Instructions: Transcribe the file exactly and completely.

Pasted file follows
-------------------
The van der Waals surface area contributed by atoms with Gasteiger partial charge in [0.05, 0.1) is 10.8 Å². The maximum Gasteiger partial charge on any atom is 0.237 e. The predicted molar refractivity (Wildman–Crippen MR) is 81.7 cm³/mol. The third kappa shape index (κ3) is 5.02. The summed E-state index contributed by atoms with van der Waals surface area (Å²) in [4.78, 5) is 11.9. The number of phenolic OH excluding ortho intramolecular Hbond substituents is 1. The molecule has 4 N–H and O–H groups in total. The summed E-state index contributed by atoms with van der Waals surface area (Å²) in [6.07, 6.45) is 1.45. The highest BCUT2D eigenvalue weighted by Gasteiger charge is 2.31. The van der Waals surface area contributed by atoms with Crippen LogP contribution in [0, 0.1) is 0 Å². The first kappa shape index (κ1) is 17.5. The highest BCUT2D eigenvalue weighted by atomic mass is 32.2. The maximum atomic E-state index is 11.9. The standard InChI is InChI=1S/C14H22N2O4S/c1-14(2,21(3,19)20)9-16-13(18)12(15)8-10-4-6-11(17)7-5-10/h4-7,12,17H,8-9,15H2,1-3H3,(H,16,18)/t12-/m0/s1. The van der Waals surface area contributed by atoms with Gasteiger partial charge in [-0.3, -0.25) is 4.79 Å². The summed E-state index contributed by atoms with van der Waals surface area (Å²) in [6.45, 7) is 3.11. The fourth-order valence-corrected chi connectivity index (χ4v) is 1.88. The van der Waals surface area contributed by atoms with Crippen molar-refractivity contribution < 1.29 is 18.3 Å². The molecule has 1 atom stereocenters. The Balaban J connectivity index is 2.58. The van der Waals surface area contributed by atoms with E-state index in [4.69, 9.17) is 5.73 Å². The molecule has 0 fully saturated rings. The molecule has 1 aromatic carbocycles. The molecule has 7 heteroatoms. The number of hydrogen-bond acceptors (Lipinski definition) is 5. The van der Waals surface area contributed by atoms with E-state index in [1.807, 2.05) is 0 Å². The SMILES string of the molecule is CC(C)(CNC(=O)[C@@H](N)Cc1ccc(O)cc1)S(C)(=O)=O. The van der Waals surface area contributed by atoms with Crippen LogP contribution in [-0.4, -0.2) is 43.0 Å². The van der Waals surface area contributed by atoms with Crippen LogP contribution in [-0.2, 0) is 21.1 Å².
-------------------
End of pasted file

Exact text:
The van der Waals surface area contributed by atoms with Gasteiger partial charge in [0.05, 0.1) is 10.8 Å². The maximum Gasteiger partial charge on any atom is 0.237 e. The predicted molar refractivity (Wildman–Crippen MR) is 81.7 cm³/mol. The third kappa shape index (κ3) is 5.02. The summed E-state index contributed by atoms with van der Waals surface area (Å²) in [4.78, 5) is 11.9. The number of phenolic OH excluding ortho intramolecular Hbond substituents is 1. The molecule has 4 N–H and O–H groups in total. The summed E-state index contributed by atoms with van der Waals surface area (Å²) in [6.07, 6.45) is 1.45. The highest BCUT2D eigenvalue weighted by Gasteiger charge is 2.31. The van der Waals surface area contributed by atoms with Crippen LogP contribution in [0, 0.1) is 0 Å². The first kappa shape index (κ1) is 17.5. The highest BCUT2D eigenvalue weighted by atomic mass is 32.2. The maximum atomic E-state index is 11.9. The standard InChI is InChI=1S/C14H22N2O4S/c1-14(2,21(3,19)20)9-16-13(18)12(15)8-10-4-6-11(17)7-5-10/h4-7,12,17H,8-9,15H2,1-3H3,(H,16,18)/t12-/m0/s1. The van der Waals surface area contributed by atoms with Gasteiger partial charge in [-0.3, -0.25) is 4.79 Å². The summed E-state index contributed by atoms with van der Waals surface area (Å²) in [6.45, 7) is 3.11. The fourth-order valence-corrected chi connectivity index (χ4v) is 1.88. The van der Waals surface area contributed by atoms with Crippen molar-refractivity contribution < 1.29 is 18.3 Å². The molecule has 1 atom stereocenters. The Balaban J connectivity index is 2.58. The van der Waals surface area contributed by atoms with E-state index in [4.69, 9.17) is 5.73 Å². The molecule has 0 fully saturated rings. The molecule has 1 aromatic carbocycles. The molecule has 7 heteroatoms. The number of hydrogen-bond acceptors (Lipinski definition) is 5. The van der Waals surface area contributed by atoms with E-state index in [1.807, 2.05) is 0 Å². The SMILES string of the molecule is CC(C)(CNC(=O)[C@@H](N)Cc1ccc(O)cc1)S(C)(=O)=O. The van der Waals surface area contributed by atoms with Crippen LogP contribution in [-0.4, -0.2) is 43.0 Å². The van der Waals surface area contributed by atoms with Crippen LogP contribution in [-0.2, 0) is 21.1 Å².